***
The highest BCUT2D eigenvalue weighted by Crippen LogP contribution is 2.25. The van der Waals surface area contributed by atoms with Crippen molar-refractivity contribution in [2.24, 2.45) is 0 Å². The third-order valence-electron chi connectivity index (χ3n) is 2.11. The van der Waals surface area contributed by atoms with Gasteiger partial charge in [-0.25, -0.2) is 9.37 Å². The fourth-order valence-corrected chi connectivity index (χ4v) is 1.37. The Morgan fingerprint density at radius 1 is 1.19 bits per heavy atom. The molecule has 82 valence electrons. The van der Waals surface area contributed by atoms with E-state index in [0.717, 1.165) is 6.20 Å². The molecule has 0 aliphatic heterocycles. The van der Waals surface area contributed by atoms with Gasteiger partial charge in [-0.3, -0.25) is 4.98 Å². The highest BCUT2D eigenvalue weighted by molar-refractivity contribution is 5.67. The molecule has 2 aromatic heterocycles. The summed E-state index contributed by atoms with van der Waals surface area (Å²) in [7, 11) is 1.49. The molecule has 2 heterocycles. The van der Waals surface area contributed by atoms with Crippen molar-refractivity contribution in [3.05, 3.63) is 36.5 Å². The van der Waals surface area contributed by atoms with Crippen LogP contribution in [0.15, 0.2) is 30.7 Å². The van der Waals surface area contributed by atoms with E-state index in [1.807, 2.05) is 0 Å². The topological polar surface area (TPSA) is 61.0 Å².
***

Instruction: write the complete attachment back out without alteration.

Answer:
The highest BCUT2D eigenvalue weighted by Crippen LogP contribution is 2.25. The van der Waals surface area contributed by atoms with Crippen molar-refractivity contribution in [2.24, 2.45) is 0 Å². The third-order valence-electron chi connectivity index (χ3n) is 2.11. The van der Waals surface area contributed by atoms with Gasteiger partial charge in [-0.25, -0.2) is 9.37 Å². The fourth-order valence-corrected chi connectivity index (χ4v) is 1.37. The Morgan fingerprint density at radius 1 is 1.19 bits per heavy atom. The molecule has 82 valence electrons. The van der Waals surface area contributed by atoms with E-state index in [0.717, 1.165) is 6.20 Å². The molecule has 0 aliphatic heterocycles. The van der Waals surface area contributed by atoms with Gasteiger partial charge in [-0.3, -0.25) is 4.98 Å². The highest BCUT2D eigenvalue weighted by molar-refractivity contribution is 5.67. The molecule has 2 aromatic heterocycles. The summed E-state index contributed by atoms with van der Waals surface area (Å²) in [7, 11) is 1.49. The molecule has 2 heterocycles. The van der Waals surface area contributed by atoms with Crippen molar-refractivity contribution in [3.05, 3.63) is 36.5 Å². The van der Waals surface area contributed by atoms with Crippen LogP contribution in [0.15, 0.2) is 30.7 Å². The van der Waals surface area contributed by atoms with E-state index in [1.807, 2.05) is 0 Å². The topological polar surface area (TPSA) is 61.0 Å².